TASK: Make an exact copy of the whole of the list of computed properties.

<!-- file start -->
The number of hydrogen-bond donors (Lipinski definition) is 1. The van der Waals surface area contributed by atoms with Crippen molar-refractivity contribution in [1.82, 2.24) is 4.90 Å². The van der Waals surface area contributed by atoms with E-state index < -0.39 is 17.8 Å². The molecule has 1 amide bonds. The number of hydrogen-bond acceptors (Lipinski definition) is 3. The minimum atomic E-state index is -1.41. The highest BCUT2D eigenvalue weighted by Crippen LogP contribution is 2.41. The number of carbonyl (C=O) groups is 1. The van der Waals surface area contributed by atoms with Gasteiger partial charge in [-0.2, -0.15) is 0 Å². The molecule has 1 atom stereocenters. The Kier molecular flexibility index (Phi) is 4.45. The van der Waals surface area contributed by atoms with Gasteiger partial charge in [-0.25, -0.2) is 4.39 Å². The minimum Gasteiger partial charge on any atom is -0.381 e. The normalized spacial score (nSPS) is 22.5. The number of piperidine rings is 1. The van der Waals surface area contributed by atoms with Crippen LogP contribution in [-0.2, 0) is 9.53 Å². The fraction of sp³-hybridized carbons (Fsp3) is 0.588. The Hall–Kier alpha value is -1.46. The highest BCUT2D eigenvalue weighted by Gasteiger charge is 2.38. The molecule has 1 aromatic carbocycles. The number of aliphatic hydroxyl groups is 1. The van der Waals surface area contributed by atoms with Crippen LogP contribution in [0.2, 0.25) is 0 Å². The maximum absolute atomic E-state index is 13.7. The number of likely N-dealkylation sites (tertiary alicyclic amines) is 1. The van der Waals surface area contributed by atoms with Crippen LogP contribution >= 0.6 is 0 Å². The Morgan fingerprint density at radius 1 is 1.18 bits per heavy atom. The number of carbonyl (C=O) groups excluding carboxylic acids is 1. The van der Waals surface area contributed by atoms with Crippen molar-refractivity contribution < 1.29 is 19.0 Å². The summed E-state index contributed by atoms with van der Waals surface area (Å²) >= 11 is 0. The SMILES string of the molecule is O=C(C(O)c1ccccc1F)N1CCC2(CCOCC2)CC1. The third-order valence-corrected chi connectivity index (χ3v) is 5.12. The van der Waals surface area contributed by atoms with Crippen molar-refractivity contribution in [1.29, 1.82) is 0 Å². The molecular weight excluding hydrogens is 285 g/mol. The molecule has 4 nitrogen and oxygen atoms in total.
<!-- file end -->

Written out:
The number of hydrogen-bond donors (Lipinski definition) is 1. The van der Waals surface area contributed by atoms with Crippen molar-refractivity contribution in [1.82, 2.24) is 4.90 Å². The van der Waals surface area contributed by atoms with E-state index < -0.39 is 17.8 Å². The molecule has 1 amide bonds. The number of hydrogen-bond acceptors (Lipinski definition) is 3. The minimum atomic E-state index is -1.41. The highest BCUT2D eigenvalue weighted by Crippen LogP contribution is 2.41. The number of carbonyl (C=O) groups is 1. The van der Waals surface area contributed by atoms with Gasteiger partial charge in [-0.2, -0.15) is 0 Å². The molecule has 1 atom stereocenters. The Kier molecular flexibility index (Phi) is 4.45. The van der Waals surface area contributed by atoms with Gasteiger partial charge in [-0.25, -0.2) is 4.39 Å². The minimum Gasteiger partial charge on any atom is -0.381 e. The normalized spacial score (nSPS) is 22.5. The number of piperidine rings is 1. The van der Waals surface area contributed by atoms with Crippen LogP contribution in [-0.2, 0) is 9.53 Å². The fraction of sp³-hybridized carbons (Fsp3) is 0.588. The Hall–Kier alpha value is -1.46. The highest BCUT2D eigenvalue weighted by Gasteiger charge is 2.38. The molecule has 1 aromatic carbocycles. The number of aliphatic hydroxyl groups is 1. The van der Waals surface area contributed by atoms with Crippen LogP contribution in [0.2, 0.25) is 0 Å². The maximum absolute atomic E-state index is 13.7. The number of likely N-dealkylation sites (tertiary alicyclic amines) is 1. The van der Waals surface area contributed by atoms with Crippen LogP contribution >= 0.6 is 0 Å². The Morgan fingerprint density at radius 1 is 1.18 bits per heavy atom. The number of carbonyl (C=O) groups excluding carboxylic acids is 1. The van der Waals surface area contributed by atoms with Crippen molar-refractivity contribution < 1.29 is 19.0 Å². The summed E-state index contributed by atoms with van der Waals surface area (Å²) >= 11 is 0. The SMILES string of the molecule is O=C(C(O)c1ccccc1F)N1CCC2(CCOCC2)CC1. The third-order valence-corrected chi connectivity index (χ3v) is 5.12. The van der Waals surface area contributed by atoms with Crippen molar-refractivity contribution in [1.29, 1.82) is 0 Å². The molecular weight excluding hydrogens is 285 g/mol. The molecule has 4 nitrogen and oxygen atoms in total.